Out of the box you get a lot of individual parts, including blocks, cables, cards…and the shell of a robot that’s broken down into multiple pieces.


If you’ve ever assembled a flat-pack desk or cabinet, you’ll know that it requires a lot of checking of screws and bolts to ensure the right number of the correct kind are present. Well, with this ATOMS kit, it’s really much the same (though maybe not quite as extreme) and it’s not always clear from the illustrations in the manual what’s what and where it should go. Some of the parts look very similar, which is why photos rather than illustrations would perhaps have helped here.

With a fully-charged (via USB or wall charger) red brick, you can start experimenting by connecting the blocks without actually building the robot. You have to ensure the arrows on the end of the cable and the blocks are facing the same direction, so the outputs are connecting to the inputs on other blocks.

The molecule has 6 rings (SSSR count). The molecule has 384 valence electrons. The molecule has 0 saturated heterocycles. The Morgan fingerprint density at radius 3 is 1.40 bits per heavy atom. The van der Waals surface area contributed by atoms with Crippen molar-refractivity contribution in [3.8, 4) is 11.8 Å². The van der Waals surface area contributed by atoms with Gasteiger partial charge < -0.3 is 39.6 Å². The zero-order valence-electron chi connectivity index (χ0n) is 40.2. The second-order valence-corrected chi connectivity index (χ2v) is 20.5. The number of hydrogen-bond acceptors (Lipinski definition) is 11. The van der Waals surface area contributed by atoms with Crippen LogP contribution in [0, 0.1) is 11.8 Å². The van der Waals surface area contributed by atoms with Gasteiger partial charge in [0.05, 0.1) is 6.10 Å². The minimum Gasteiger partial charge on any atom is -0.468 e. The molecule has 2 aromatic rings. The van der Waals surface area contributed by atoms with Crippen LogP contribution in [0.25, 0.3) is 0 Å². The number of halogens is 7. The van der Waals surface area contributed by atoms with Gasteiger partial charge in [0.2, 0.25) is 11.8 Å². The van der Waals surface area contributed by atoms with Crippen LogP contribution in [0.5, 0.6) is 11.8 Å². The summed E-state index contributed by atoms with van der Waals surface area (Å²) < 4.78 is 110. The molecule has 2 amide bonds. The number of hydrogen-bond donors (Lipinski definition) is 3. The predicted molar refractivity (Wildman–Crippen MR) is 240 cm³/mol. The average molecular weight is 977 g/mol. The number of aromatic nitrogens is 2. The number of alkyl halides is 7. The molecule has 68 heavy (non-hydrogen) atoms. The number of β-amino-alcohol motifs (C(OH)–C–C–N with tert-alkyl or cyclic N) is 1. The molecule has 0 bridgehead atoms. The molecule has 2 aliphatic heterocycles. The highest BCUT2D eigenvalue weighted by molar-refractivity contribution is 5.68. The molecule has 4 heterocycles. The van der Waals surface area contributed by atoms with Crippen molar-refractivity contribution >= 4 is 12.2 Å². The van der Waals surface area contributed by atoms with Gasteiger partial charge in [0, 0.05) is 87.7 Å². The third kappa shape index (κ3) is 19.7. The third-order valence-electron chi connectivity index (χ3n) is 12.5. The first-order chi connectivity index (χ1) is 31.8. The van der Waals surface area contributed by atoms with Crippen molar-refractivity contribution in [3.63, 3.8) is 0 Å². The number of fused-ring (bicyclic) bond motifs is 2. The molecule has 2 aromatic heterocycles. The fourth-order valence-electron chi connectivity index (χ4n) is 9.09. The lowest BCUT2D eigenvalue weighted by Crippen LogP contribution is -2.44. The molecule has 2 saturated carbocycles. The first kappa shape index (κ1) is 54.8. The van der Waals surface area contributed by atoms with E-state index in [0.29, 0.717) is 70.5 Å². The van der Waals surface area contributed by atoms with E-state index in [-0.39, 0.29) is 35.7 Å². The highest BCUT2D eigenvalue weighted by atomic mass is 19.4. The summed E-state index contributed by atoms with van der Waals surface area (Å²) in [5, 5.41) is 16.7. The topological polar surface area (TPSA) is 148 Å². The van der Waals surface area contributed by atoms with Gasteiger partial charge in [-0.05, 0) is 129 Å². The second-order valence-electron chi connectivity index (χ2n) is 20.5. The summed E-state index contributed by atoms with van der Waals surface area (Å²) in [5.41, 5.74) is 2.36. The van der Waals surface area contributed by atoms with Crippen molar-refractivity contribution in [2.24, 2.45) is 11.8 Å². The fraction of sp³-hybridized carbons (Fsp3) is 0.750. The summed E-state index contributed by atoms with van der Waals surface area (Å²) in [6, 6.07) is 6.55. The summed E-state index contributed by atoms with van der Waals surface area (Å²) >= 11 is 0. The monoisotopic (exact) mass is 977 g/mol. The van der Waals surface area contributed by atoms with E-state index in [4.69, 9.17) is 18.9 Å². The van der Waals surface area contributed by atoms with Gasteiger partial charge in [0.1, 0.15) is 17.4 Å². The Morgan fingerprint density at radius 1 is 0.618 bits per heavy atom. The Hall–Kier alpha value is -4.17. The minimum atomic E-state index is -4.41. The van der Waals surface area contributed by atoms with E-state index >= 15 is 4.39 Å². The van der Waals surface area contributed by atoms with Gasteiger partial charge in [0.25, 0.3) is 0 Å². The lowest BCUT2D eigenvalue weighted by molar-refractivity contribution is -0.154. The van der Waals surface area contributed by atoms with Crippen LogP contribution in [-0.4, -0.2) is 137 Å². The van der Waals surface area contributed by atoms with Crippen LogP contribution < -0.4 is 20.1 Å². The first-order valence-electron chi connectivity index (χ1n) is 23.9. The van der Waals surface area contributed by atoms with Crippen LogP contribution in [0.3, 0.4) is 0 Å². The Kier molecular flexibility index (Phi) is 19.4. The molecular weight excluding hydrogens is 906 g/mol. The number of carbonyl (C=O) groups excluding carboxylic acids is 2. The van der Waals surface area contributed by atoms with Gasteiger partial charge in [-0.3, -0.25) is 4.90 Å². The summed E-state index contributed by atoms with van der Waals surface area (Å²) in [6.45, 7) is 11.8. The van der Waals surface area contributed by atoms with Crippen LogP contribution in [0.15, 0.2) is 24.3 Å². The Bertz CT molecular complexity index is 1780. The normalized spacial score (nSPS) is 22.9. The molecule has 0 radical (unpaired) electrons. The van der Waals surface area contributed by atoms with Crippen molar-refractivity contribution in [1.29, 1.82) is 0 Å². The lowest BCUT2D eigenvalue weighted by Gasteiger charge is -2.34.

Without the kits, there’s no real application which is why it will be better for many to actually put these blocks into objects such as this little robot, as it helps bring context to something that would otherwise be fairly arbitrary. This is actually a lesson for many technical subjects from programming through to physics – theory is harder to grasp when it’s not put into practice.

It took me about an hour to build the little Scaredy Quark, following the instructions to the very letter.


The instructions for building this little fella omit to tell you during the construction process that you won’t be able to connect the wires when it’s assembled.

Indeed, as soon as you reach the ‘You Did It!’ page in the booklet, congratulating you on finishing your work-of-art, it follows this up with a ‘tips’ page for connecting the wires. The first tips include:  “Remove the Tail and the Battery“…”Take the two halves of Bunsen apart“…”Slide the Battery out of Bunsen” and more. In other words, you have to undo your good work to actually make this usable.

Yes, it’s a minor grumble, but having fumbled and followed instructions attentively for an hour, it was a little disheartening to read that I would immediately have to pull some of it apart to make it complete. Anyway, that’s what I did.